Not all of Tolkien’s languages were as fully developed as Sindarin and Quenya. One language’s lack of development is explained through another real-world language attribute – sociolinguistics. The dwarves of Middle-Earth had one language, made for them by the Valar Aulë. This language is Khuzdûl. Tolkien’s dwarves were a rather xenophobic race. As such, they preferred to learn the languages of others rather than teach their language to anyone. Thus, the dwarves spoke Sindarin and Westron whenever they were among the other races and kept their own language secret. This cultural attribute of the dwarves directly affected their language and how much of the language that Tolkien actually had to develop. An example of the dwarves’ multilingualism can be seen in the Sindarin, not Khuzdûl inscription over Moria’s gate.
Speaking of Moria, some of Tolkien’s development of Khuzdûl can be seen in the name of the dwarvish city. Khazâd is the Khuzdûl word for dwarves. Dûm means “mansion.” Thus, Moria, Khazâd-dûm, is the “dwarf mansion.” The dwarves also had their own name for Gandalf – Tharkûn. The interesting thing to note here is that the orcs had a very similar name for Saruman in the Black Speech – Sharkû, which means “old man.” Since both the Black Speech and Khuzdûl were invented by Vala (Morgoth and Aulë respectively), it is interesting that such similar words would be ascribed to separate wizards in separate languages.
Since Tolkien did not fully develop the language, David Salo was hired to further develop the language for use in the movies. Because of the secretiveness of the dwarves, very little of the language was even portrayed in the movies. The most common dwarvish sentences were insults. When meeting with Thranduil, Thorin says, “Imrid amrâd ursul” – “Die a fiery death.” When Thorin then recounts the meeting to Balin from his prison cell, he states that he told Thranduil “to ‘Ishkh khakfe andu null’” – “pour my excrement on his head.” Another dwarvish insult came from Gimli in The Fellowship of the Ring when the company was stopped by Haldir’s company in Lóthlorien. Gimli asks him to speak in the common speech so everyone can understand. He then says, “Ishkh khaqwi ai durugnul” – “I spit on your grave.” Comparing Thorin’s insult to Gimli’s can show a little bit about the Khuzdûl language’s syntax and morphology.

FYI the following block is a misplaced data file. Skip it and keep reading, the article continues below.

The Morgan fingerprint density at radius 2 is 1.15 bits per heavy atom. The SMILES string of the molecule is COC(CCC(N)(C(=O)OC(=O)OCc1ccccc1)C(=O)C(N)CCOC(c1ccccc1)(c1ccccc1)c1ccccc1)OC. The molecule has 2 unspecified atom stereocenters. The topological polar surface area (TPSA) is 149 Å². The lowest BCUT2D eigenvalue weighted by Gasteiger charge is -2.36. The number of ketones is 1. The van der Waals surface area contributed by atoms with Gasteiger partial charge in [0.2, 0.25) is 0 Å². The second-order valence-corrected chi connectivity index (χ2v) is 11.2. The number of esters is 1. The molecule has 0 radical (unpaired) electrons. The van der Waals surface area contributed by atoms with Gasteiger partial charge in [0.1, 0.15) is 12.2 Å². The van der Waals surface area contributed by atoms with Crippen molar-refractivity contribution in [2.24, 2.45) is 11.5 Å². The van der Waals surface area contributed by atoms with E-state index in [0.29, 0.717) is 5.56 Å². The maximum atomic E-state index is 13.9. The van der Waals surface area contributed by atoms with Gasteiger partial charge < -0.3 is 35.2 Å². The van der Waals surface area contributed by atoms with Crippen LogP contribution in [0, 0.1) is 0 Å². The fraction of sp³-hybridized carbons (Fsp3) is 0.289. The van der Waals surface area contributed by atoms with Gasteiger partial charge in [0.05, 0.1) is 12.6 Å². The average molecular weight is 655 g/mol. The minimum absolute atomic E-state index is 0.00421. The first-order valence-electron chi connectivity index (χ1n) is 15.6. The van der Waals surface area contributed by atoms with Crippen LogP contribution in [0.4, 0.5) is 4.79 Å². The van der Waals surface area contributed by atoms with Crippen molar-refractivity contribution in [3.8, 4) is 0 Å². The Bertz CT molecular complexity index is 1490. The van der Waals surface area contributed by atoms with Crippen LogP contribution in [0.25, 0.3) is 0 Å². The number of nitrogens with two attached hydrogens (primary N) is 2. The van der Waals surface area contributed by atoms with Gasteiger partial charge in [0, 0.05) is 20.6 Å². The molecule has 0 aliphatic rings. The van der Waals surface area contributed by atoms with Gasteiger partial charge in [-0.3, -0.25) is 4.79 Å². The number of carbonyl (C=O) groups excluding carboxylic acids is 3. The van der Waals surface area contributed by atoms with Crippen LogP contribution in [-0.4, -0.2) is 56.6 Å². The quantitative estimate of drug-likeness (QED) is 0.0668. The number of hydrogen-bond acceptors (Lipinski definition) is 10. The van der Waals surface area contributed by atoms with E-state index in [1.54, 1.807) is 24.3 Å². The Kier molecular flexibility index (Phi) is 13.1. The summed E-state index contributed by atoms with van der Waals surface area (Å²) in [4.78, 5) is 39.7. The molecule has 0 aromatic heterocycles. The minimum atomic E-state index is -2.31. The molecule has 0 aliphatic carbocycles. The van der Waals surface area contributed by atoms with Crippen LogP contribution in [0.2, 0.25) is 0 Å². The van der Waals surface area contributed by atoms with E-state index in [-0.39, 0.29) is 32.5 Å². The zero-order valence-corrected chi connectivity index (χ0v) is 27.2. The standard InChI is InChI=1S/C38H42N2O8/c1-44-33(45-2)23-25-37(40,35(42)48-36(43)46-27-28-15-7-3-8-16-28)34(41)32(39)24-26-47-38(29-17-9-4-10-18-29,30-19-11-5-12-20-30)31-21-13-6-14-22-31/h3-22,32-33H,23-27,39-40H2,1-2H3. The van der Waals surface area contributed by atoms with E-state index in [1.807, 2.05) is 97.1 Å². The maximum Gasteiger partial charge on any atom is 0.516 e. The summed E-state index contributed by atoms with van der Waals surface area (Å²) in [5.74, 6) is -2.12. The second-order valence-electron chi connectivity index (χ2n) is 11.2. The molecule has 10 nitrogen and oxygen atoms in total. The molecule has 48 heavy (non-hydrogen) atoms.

One other language in The Lord of the Rings shows another real-world aspect of languages – the Sapir-Whorf hypothesis. This hypothesis basically states that language can manipulate how one perceives reality and vice versa. An extreme view of this would mean that people whose language only has two different color words would only actually perceive two different colors in the world (many shades, perhaps, but only two distinct colors), or a language with no words for time would not perceive the linear nature of the passage of time. A looser interpretation of this would mean that a people group who culturally hold that gratitude is truly only shown by actions won’t have words to express thanks.
Tolkien’s Entish language demonstrates this theory despite being largely undeveloped. Jim Allen stated that the Ents’ language would be repetitions upon repetitions upon repetitions with slight variations. This is very similar to the rings inside the trunk of a tree repeating endlessly upon each other the longer the tree lives. Since the Ents are basically living trees, this correlation is interesting. Another aspect of this in the Ents’ language is the length of their words, names, and conversations. Ents are immortal and ever-growing (like trees), so they view time very differently. Nothing happens quickly for them, so their language likewise carries that detailed, methodical feel. Treebeard says his name is ever growing and that the Entish name for orcs is “like years of torment.” The only sample of Entish in The Lord of the Rings is “a-lalla-lalla-rumba-kamanda-lindor-burúmë” which is part of the name of a hill.
Reflections of Middle-Earth in the Real World
While many linguistic aspects of real-world languages went into Tolkien’s creation of the languages of Middle-Earth, his love of the world, peoples, and stories that he created was reflected in his own life as well. After his death in 1973, he was buried in the same grave as his wife (she died two years earlier), and on the headstone, he was named Beren. Beren was a mortal man during the First Age of Middle-Earth who fell in love with and married the elf-maiden Lúthien. Their story is remembered even to the end of the Third Age when Frodo overhears Aragorn singing “The Lay of Lúthien.” Tolkien wasn’t narcissistically imagining himself as the hero of one of his stories. Instead, he saw himself as a mere mortal who had fallen in love with an unattainable beauty and somehow gained her love back. On the same headstone, his wife Edith is named Lúthien. Thus, the real-world is reflected in the languages of Middle-Earth, the foundation of the world and stories, and the fantasy world is reflected in Tolkien’s own life. Namarië.
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